Thermal delousing allowed to continue in Norway
The Norwegian Food Safety Authority (Mattilsynet) has given its approval for thermal delousing of salmon to continue but stressed that more effort must go into keeping lice levels low to reduce the need for all types of non-medicinal treatments.
The water used in thermal treatment is usually between 28 and 34°C. Following studies that showed salmon exposed to water temperatures above 28°C are likely to feel pain, Mattilsynet concluded in 2019 that thermal delousing should be phased out within two years unless new knowledge indicated that the method could be used in a fish welfare-sound manner.
The authority today said it will follow up on the consequences of lice treatment for fish, and that this means that it will be possible to use thermal treatment against salmon lice if the effect against lice is good and the treatment is carried out in a responsible manner.
“The purpose of the two-year period was to give the aquaculture industry time to solve the welfare challenges and adjust,” Mattilsynet announced.
“During the two-year period, the fish farming industry has worked to optimise the method, improve welfare and reduce mortality.”
The authority said several research projects have been initiated under the auspices of both the industry and the research communities to obtain more documentation on, among other things, the use of hot water and the fish’s experience of pain, but that results from the projects are not ready yet.
It said the salmon industry must continue its work both to improve the thermal delousing method to ensure sound fish welfare, and to map whether the method has the necessary effect on salmon lice.
“Prevention is always more important than treatment. Good operation reduces the welfare challenges for the fish and reduces the need for lice treatment, including e.g. thermal delousing.”
Mattilsynet chief executive, Ingunn Midttun Godal, said: “We see that some players succeed well with this [prevention] today. We expect the entire industry to operate to the same high standard. This means more emphasis on prevention against lice infestation, so that the need for treatment is reduced. The industry must ensure that operations are geared towards good fish welfare throughout the operating period.”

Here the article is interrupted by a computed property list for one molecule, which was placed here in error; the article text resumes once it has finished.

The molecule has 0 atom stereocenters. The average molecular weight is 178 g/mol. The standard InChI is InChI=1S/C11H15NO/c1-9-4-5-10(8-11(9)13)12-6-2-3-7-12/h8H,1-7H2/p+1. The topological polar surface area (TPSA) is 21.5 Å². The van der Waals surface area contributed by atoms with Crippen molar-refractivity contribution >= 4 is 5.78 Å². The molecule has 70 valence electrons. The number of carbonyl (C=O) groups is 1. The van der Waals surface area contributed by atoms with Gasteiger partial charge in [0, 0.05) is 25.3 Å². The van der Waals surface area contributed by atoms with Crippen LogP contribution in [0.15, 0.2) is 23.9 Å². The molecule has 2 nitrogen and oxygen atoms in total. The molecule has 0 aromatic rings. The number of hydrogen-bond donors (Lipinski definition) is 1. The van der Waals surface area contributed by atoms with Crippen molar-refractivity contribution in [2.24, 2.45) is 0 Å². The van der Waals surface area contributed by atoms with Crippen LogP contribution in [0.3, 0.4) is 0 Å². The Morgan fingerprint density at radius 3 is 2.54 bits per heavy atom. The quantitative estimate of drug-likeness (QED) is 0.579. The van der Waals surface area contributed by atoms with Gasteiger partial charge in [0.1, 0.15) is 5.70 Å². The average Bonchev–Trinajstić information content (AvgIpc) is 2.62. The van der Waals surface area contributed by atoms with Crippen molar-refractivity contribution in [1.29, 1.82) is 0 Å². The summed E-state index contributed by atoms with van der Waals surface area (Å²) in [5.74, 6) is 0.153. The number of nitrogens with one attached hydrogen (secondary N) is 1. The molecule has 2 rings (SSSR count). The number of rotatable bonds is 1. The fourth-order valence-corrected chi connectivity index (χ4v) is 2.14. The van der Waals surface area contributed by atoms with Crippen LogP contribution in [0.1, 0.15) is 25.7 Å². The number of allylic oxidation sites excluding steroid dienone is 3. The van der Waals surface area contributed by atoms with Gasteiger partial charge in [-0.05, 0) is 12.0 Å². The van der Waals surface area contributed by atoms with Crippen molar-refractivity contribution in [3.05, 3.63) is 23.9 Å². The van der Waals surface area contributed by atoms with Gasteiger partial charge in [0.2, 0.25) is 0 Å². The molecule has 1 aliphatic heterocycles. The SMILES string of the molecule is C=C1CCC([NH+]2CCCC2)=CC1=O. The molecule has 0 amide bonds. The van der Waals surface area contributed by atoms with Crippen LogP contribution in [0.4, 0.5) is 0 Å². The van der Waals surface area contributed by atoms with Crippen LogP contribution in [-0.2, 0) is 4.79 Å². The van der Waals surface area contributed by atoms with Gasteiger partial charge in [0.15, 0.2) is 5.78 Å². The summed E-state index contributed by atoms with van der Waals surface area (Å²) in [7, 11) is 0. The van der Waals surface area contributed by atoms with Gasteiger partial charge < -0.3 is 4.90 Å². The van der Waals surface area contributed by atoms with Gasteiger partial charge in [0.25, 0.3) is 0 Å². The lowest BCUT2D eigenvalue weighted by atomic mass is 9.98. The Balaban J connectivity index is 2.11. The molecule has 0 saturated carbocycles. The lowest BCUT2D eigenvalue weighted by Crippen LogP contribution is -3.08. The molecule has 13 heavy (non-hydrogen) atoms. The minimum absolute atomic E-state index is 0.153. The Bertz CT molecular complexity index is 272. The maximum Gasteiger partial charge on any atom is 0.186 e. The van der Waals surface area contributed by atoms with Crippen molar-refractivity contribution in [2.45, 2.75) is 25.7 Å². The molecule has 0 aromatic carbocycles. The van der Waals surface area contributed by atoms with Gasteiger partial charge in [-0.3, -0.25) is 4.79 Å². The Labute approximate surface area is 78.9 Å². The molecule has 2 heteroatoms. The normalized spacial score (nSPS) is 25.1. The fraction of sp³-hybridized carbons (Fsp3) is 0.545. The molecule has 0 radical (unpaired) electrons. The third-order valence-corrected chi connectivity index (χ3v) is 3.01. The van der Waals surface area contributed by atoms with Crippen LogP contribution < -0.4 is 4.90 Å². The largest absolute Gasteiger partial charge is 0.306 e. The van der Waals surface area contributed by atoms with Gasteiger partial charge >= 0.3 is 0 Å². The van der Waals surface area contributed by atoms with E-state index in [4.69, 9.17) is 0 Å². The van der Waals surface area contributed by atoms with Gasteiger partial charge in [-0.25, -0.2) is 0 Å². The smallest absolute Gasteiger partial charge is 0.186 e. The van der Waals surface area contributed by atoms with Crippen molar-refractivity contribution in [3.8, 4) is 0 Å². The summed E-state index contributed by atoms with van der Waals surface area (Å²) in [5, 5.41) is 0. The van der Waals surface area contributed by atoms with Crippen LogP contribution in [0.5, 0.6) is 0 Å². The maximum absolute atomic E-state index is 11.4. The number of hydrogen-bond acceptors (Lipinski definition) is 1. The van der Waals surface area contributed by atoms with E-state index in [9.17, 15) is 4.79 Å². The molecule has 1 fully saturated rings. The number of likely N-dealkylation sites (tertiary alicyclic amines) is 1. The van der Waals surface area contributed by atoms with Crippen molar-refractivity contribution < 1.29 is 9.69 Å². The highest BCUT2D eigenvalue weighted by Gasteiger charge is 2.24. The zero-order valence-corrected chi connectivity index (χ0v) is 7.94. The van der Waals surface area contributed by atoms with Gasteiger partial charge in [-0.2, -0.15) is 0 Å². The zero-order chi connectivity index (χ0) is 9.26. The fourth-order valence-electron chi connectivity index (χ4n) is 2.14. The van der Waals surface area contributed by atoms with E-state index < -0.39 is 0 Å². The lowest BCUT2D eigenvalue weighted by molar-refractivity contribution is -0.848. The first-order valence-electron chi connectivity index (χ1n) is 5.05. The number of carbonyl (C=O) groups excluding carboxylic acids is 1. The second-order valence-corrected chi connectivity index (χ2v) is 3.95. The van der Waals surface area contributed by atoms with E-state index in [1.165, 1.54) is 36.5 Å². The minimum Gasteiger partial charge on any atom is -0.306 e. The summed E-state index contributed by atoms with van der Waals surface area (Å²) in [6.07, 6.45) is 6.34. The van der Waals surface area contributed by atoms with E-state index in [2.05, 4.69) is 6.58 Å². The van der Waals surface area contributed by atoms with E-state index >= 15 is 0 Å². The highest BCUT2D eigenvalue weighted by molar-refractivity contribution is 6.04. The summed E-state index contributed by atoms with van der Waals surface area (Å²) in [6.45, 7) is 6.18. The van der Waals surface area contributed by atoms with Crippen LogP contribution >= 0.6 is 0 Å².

More than 50 million farmed fish died in Norway before harvest in 2020, said Mattilsynet, adding that the reasons were complex, but that non-medicinal treatment against salmon lice was one of the main causes of poor fish welfare and death.
The load on the fish during delousing was not only linked to the delousing method, but to the total handling of the fish and the operation of the facility.
There were differences between individual farms, companies and areas when it came to the outcome of lice treatment.
Risk-based inspection methods
“In our follow-up of animal health personnel and farmers, we will focus on the assessment of the fish’s condition before the treatment, the choice of treatment method and how the treatment was carried out,” said Godel.
“The Norwegian Food Safety Authority is working to develop risk-based inspection methods and will follow up incidents with high mortality and fish farmers who have poor fish welfare.”
Ensuring low lice infestations with the least possible handling of the fish was the most important thing farmers could do to ensure good fish welfare.
“Better prevention will require closer cooperation between the farmers on good fallowing routines, better site structure and better operation. Through both guidance and control, the Norwegian Food Safety Authority will emphasise that the fish farming industry bases its operations on prevention and not treatment,” Godal concluded.